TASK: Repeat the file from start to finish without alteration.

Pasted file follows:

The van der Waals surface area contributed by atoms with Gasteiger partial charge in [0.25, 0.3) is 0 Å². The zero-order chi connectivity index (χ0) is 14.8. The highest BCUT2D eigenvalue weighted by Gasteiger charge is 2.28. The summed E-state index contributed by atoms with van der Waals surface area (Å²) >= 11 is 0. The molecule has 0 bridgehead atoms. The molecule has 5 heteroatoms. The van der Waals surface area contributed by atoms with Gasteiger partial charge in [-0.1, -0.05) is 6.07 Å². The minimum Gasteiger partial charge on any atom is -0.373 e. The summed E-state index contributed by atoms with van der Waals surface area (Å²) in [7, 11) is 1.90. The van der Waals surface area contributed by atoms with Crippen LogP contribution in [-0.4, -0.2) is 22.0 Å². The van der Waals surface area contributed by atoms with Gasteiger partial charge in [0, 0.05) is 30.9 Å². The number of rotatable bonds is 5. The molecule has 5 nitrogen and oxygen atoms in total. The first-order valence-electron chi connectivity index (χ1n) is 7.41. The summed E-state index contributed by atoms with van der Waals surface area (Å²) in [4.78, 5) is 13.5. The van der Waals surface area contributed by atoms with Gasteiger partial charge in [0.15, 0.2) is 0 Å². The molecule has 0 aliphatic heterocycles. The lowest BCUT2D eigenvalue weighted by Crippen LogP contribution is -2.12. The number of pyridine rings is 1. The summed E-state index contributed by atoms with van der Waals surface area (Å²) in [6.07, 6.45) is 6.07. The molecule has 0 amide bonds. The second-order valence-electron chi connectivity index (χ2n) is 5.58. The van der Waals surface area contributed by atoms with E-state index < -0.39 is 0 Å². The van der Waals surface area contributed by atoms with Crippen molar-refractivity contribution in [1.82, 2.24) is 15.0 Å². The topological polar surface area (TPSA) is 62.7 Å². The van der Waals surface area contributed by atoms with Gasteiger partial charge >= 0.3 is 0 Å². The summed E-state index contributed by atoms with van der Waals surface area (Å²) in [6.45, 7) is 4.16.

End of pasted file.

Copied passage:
The van der Waals surface area contributed by atoms with Gasteiger partial charge in [0.25, 0.3) is 0 Å². The zero-order chi connectivity index (χ0) is 14.8. The highest BCUT2D eigenvalue weighted by Gasteiger charge is 2.28. The summed E-state index contributed by atoms with van der Waals surface area (Å²) >= 11 is 0. The molecule has 0 bridgehead atoms. The molecule has 5 heteroatoms. The van der Waals surface area contributed by atoms with Gasteiger partial charge in [-0.1, -0.05) is 6.07 Å². The minimum Gasteiger partial charge on any atom is -0.373 e. The summed E-state index contributed by atoms with van der Waals surface area (Å²) in [7, 11) is 1.90. The van der Waals surface area contributed by atoms with Crippen LogP contribution in [-0.4, -0.2) is 22.0 Å². The van der Waals surface area contributed by atoms with Gasteiger partial charge in [0, 0.05) is 30.9 Å². The number of rotatable bonds is 5. The molecule has 5 nitrogen and oxygen atoms in total. The first-order valence-electron chi connectivity index (χ1n) is 7.41. The summed E-state index contributed by atoms with van der Waals surface area (Å²) in [4.78, 5) is 13.5. The van der Waals surface area contributed by atoms with Gasteiger partial charge in [0.15, 0.2) is 0 Å². The molecule has 0 aliphatic heterocycles. The lowest BCUT2D eigenvalue weighted by Crippen LogP contribution is -2.12. The number of pyridine rings is 1. The summed E-state index contributed by atoms with van der Waals surface area (Å²) in [6.07, 6.45) is 6.07. The molecule has 0 amide bonds. The second-order valence-electron chi connectivity index (χ2n) is 5.58. The van der Waals surface area contributed by atoms with E-state index < -0.39 is 0 Å². The van der Waals surface area contributed by atoms with Crippen molar-refractivity contribution in [1.82, 2.24) is 15.0 Å². The topological polar surface area (TPSA) is 62.7 Å². The van der Waals surface area contributed by atoms with Gasteiger partial charge >= 0.3 is 0 Å². The summed E-state index contributed by atoms with van der Waals surface area (Å²) in [6.45, 7) is 4.16.